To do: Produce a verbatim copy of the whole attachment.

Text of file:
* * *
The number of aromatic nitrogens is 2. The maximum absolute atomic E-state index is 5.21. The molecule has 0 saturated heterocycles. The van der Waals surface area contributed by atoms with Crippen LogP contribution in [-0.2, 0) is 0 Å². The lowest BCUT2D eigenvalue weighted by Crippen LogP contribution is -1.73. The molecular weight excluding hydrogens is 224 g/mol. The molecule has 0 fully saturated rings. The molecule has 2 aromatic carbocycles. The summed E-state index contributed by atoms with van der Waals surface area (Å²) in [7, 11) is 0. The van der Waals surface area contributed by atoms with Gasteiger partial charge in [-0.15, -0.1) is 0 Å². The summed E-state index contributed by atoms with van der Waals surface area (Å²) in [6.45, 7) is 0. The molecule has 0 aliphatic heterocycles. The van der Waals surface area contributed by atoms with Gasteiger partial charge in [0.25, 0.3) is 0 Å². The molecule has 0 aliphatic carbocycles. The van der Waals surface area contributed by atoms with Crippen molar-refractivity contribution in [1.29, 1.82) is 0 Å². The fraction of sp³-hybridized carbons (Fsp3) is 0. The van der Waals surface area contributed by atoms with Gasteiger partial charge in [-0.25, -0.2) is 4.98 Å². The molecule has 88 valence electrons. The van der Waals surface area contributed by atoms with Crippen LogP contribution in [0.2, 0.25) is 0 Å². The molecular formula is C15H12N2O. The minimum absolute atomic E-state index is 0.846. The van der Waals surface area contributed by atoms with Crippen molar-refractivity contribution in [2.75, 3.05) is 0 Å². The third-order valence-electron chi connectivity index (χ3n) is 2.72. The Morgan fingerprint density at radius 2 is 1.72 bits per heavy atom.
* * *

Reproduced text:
The number of aromatic nitrogens is 2. The maximum absolute atomic E-state index is 5.21. The molecule has 0 saturated heterocycles. The van der Waals surface area contributed by atoms with Crippen LogP contribution in [-0.2, 0) is 0 Å². The lowest BCUT2D eigenvalue weighted by Crippen LogP contribution is -1.73. The molecular weight excluding hydrogens is 224 g/mol. The molecule has 0 fully saturated rings. The molecule has 2 aromatic carbocycles. The summed E-state index contributed by atoms with van der Waals surface area (Å²) in [7, 11) is 0. The van der Waals surface area contributed by atoms with Gasteiger partial charge in [-0.15, -0.1) is 0 Å². The summed E-state index contributed by atoms with van der Waals surface area (Å²) in [6.45, 7) is 0. The molecule has 0 aliphatic heterocycles. The van der Waals surface area contributed by atoms with Gasteiger partial charge in [0.25, 0.3) is 0 Å². The molecule has 0 aliphatic carbocycles. The van der Waals surface area contributed by atoms with Crippen molar-refractivity contribution in [1.29, 1.82) is 0 Å². The fraction of sp³-hybridized carbons (Fsp3) is 0. The van der Waals surface area contributed by atoms with Gasteiger partial charge in [-0.25, -0.2) is 4.98 Å². The molecule has 88 valence electrons. The van der Waals surface area contributed by atoms with Crippen LogP contribution in [0.2, 0.25) is 0 Å². The molecular formula is C15H12N2O. The minimum absolute atomic E-state index is 0.846. The van der Waals surface area contributed by atoms with Crippen molar-refractivity contribution in [2.75, 3.05) is 0 Å². The third-order valence-electron chi connectivity index (χ3n) is 2.72. The Morgan fingerprint density at radius 2 is 1.72 bits per heavy atom.